The great thing about freelancing is that you are in control of your own business, and you get to choose the direction for your business to meet your goals.

But this also means that you are responsible for everything that goes bad or doesn’t go the way you planned it. Therefore, the amount of work you put into your business will determine what will you get out of your business.

And here’s important advice. No matter where you are in your journey, don’t ever compare yourself to others.

There are no two freelancers that did everything in the same way, and therefore, it’s hard to compare and measure results. However, it’s great to keep in touch with experienced freelancers as it’s a great way to learn, ask questions, and even help them out when they need additional writers for their projects.

Tip #5: Think Like a Business

As Sean says it, freelancing isn’t the “sexiest” business you can be in. But it’s a business that’s very easy to join as a beginner, and it’s a great stepping stone to achieve greater goals.

But even if you think of doing freelance writing on the side, you should think like a business.

From the moment you start offering a service in return for money, you’re a business. The amount of time you need to spend to earn money, the amount of money you can earn, the number of words you can do in a month, the number of clients you can handle, and more.

You won’t only be a writer. You will be negotiating with clients, making offers, receiving offers, setting your rates, branding your services and marketing yourself, and even managing your finances.

Therefore, every deal you make, every service you offer, and every client you work with should benefit you and your business.

However, if you’re only a writer, that doesn’t mean you can combine writing with other similar services such as SEO content optimization to provide different packages to different clients.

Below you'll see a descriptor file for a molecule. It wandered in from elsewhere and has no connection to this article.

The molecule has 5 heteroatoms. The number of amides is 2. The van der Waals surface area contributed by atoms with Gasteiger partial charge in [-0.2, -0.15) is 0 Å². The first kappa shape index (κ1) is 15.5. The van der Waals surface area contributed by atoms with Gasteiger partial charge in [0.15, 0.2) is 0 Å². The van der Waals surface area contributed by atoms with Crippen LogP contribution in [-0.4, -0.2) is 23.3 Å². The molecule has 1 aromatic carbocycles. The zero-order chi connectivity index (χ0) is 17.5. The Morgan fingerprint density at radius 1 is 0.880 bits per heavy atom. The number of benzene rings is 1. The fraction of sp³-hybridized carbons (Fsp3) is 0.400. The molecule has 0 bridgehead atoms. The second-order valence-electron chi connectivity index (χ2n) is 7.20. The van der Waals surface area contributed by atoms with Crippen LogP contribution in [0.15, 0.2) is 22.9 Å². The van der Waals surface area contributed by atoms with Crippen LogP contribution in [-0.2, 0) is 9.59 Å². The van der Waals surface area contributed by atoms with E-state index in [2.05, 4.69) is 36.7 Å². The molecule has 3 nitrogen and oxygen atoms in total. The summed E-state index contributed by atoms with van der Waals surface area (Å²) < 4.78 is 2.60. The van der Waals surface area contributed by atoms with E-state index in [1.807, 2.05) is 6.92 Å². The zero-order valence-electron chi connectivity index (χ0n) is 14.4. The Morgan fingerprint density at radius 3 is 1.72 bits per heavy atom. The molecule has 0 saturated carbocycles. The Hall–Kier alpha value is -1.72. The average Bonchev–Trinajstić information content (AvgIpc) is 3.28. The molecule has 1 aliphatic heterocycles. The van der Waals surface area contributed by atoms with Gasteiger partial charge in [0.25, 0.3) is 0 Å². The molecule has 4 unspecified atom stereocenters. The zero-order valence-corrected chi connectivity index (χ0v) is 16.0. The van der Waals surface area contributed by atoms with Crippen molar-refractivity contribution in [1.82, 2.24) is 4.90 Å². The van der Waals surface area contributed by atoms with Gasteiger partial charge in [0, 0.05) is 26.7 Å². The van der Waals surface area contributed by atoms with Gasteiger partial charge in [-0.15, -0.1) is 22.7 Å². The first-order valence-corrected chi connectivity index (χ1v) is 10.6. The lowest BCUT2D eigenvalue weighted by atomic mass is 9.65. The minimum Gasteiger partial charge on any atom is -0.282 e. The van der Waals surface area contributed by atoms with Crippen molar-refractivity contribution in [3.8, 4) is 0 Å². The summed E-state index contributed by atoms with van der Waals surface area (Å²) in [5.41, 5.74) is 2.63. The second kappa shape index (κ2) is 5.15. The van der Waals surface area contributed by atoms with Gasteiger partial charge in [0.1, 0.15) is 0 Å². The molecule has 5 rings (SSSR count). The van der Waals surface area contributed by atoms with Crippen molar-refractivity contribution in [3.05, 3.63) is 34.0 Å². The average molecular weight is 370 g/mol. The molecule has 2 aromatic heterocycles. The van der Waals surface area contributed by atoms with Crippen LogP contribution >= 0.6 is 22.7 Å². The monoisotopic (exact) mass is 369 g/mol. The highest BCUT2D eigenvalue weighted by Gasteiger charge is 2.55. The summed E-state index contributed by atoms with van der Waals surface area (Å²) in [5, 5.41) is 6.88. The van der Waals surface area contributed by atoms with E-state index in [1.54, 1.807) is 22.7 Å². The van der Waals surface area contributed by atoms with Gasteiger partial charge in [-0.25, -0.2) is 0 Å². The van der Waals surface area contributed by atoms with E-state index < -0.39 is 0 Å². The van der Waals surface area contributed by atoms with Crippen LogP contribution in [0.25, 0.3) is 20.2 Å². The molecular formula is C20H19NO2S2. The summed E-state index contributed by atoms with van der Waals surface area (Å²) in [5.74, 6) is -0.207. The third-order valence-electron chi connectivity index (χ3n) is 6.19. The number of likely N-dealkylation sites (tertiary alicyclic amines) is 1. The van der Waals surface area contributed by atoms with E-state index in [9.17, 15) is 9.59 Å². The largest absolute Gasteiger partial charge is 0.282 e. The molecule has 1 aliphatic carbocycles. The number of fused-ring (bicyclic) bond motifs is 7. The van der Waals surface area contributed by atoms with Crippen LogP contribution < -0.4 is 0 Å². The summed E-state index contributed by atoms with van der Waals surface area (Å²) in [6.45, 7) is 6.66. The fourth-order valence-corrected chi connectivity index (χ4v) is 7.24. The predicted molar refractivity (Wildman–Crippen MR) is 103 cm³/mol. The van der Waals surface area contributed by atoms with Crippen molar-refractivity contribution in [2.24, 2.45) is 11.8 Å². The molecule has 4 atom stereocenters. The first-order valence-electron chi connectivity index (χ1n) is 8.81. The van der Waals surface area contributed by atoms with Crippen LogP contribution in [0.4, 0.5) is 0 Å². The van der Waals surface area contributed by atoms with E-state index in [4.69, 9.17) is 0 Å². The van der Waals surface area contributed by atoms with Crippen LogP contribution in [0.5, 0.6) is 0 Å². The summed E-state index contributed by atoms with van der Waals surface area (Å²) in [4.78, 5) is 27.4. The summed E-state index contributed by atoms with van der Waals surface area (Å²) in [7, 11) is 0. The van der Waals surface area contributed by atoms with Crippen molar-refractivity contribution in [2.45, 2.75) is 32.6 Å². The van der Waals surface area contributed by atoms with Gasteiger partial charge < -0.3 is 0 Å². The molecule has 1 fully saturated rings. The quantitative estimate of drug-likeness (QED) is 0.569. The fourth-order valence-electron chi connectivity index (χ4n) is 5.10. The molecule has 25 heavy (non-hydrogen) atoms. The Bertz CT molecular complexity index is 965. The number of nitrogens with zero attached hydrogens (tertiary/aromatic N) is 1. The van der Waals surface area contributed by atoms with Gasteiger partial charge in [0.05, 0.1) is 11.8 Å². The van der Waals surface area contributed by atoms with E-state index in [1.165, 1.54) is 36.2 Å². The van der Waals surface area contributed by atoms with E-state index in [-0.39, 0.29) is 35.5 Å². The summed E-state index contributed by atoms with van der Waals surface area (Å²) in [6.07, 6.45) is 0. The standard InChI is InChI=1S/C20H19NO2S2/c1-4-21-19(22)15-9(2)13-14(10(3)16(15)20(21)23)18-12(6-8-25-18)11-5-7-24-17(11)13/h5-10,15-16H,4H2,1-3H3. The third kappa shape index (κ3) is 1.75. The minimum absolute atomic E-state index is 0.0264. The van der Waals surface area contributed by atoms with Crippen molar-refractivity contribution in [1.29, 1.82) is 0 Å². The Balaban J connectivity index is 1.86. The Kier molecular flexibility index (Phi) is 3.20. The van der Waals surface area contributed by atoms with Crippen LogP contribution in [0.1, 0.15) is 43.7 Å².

Think like a business and take all of your skills and put them out in the best way possible to maximize the profits.

Learn How to Make Your First $1,000 Freelance Writing (in 30 Days or Less)

Join over 40,000 people who have taken our 6 part freelance writing course. Sign up below and let’s do this together.

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A Few Final Thoughts on Freelancing as a Non-Native English Speaker

I’ve learned most of these things from Location Rebel Academy. If you’ve been following Location Rebel for a long time, you might know where all the value comes from.

However, if you’re a beginner – I hope that this post kickstarts your journey, as much as Sean’s post did help my journey.

These are just some of the most important tips I’d want you to know as a beginner, but they sum up pretty much the beginning of the journey, but even the mid-journey as long as you take action and stay persistent.

Nothing comes overnight. But who knows, you might find your client this week or the next week. All you need is one client, and you’re in business!

What do you struggle with the most? Is there anything in particular that you feel is stopping you from becoming a successful freelance writer?

Dario is a freelance writer and digital marketer who loves writing about technology, software, and digital marketing to share his experience, knowledge and provide as much value as possible to his audience. You can also check out his blog.

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Learn How to Make Your First $1,000 Freelance Writing (in 30 Days or Less)

Join over 40,000 people who have taken our 6 part freelance writing course. Sign up below and let’s do this together.

By entering your email address you agree to receive emails from Location Rebel. We'll respect your privacy and you can unsubscribe at any time.

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3 comments on "LRA Member Story: 5 Tips for Freelance Writing as a Non-Native Speaker"

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  2. Nina Paul says:

    Thanks for sharing these amazing tips. I’m sure this will elp me improving my income by utilizing the free time that I have.